Looking for a challenge? If you take a look in the settings menu after finishing the game the first time, you’ll be able to click on a sqare next to a funny-looking guy there. This activates the “Droggeljug” mode, which replaces all the dialogues in the game with the word “Droggeljug!”. Feel free to try and finish the game in this mode, I dare you!

This game gets a solid 2/5. The graphics are fun and there are a few funny moments to chuckle at, but there was a lot of things in this game that could get on your nerves. The most annoying thing was Rufus. I’ve played with a lot of annoying game characters in my life, but Rufus is definitely the worst one of the year. He’s ill-tempered, disgusting, rude, self-absorbed, childish and ignorant! It wasn’t easy to have this idiot along for the entire game and most of his solutions and actions will make any sane person cringe, but the game would be too normal if he was someone likeable. Not to mention, most of the other characters in the game aren’t that much better (most of them a quite selfish), so Rufus kind of belongs in that world anyway. Apart from that, it wasn’t easy to figure out what to do at times, especially if you didn’t pay attention well enough, so a lot of guesswork was involved to figure out what to do. But this is still a humorous game (even though it could have been made funnier) and the story is interesting, so I guess it’s worth playing once. The “Droggeljug!” mode? Whoever had the idea of adding that one owes me a refund, because chances are I’ll get violent if I have to endure that torture ever again…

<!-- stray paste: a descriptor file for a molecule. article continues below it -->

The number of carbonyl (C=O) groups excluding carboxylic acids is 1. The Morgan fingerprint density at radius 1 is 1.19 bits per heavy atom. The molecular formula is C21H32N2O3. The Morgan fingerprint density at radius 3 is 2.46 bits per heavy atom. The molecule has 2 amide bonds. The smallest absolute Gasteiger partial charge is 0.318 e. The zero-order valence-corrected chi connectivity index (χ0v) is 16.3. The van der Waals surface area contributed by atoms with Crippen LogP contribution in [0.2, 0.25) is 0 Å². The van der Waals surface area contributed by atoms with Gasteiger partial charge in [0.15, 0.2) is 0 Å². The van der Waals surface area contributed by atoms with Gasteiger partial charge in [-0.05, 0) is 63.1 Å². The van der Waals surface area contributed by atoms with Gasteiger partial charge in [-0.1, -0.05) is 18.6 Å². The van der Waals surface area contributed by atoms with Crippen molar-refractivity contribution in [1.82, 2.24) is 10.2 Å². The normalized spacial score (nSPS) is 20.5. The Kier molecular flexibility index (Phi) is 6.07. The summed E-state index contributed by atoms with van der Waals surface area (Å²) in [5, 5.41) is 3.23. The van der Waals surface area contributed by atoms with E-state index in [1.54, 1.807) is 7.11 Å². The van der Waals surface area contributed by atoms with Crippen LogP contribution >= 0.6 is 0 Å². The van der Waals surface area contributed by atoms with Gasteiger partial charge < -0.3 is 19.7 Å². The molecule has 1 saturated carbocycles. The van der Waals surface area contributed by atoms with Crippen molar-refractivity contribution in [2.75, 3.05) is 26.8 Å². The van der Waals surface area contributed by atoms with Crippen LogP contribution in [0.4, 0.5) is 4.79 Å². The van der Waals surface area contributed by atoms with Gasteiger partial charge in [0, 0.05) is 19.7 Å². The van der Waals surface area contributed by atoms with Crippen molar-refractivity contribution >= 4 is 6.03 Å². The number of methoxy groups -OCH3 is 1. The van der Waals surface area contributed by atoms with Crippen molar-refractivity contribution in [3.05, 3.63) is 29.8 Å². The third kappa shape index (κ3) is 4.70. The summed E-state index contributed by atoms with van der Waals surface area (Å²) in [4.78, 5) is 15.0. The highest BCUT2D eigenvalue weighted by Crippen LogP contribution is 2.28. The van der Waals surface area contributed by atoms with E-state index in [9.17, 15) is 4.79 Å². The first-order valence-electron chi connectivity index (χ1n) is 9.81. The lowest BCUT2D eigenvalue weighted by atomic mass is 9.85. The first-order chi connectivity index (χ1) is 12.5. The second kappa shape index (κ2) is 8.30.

2. Chaos on Deponia

Shortly after Goal leaves with Cletus in a cable shuttle for Elysium, Rufus goes back to his regular scheming to get to Elysium as well. Once again, his plan fails. Instead of reaching Elysium, Rufus crashes into the shuttle and comes face to face with Cletus once again before accidentaly sending Goal back down to crashland on Deponia. When Rufus finds her at Doc’s place, Doc tells Rufus that he needs to get him new cartridges to repair the damage Goal’s crash did to her memory implant and sends him on yet another adventure…

The graphics and the game mechanics in this game are the same as in the first game, but the puzzle mini-games are much more subtle here. You can still skip some of them, but most of them have been integrated so well into the story and the surroundings, you can barely tell they’re mini-games at all. Even a conversation can be a mini-game and chances are you won’t notice it until the option to skip it comes up!